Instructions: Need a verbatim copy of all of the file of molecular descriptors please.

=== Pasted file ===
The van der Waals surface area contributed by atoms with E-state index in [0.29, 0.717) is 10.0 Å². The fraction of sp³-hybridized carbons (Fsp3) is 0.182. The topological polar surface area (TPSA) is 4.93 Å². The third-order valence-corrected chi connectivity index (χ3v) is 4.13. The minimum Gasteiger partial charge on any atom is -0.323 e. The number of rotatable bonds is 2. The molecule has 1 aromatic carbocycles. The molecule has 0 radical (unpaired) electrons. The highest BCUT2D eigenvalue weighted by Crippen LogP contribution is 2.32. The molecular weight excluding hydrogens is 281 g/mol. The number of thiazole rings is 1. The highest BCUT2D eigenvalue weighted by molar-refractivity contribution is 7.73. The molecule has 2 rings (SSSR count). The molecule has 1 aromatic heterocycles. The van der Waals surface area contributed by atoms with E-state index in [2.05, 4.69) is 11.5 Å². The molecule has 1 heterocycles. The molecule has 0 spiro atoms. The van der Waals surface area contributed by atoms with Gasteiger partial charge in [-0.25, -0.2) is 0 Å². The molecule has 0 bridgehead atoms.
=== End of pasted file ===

The van der Waals surface area contributed by atoms with E-state index in [0.29, 0.717) is 10.0 Å². The fraction of sp³-hybridized carbons (Fsp3) is 0.182. The topological polar surface area (TPSA) is 4.93 Å². The third-order valence-corrected chi connectivity index (χ3v) is 4.13. The minimum Gasteiger partial charge on any atom is -0.323 e. The number of rotatable bonds is 2. The molecule has 1 aromatic carbocycles. The molecule has 0 radical (unpaired) electrons. The highest BCUT2D eigenvalue weighted by Crippen LogP contribution is 2.32. The molecular weight excluding hydrogens is 281 g/mol. The number of thiazole rings is 1. The highest BCUT2D eigenvalue weighted by molar-refractivity contribution is 7.73. The molecule has 2 rings (SSSR count). The molecule has 1 aromatic heterocycles. The van der Waals surface area contributed by atoms with E-state index in [2.05, 4.69) is 11.5 Å². The molecule has 1 heterocycles. The molecule has 0 spiro atoms. The van der Waals surface area contributed by atoms with Gasteiger partial charge in [-0.25, -0.2) is 0 Å². The molecule has 0 bridgehead atoms.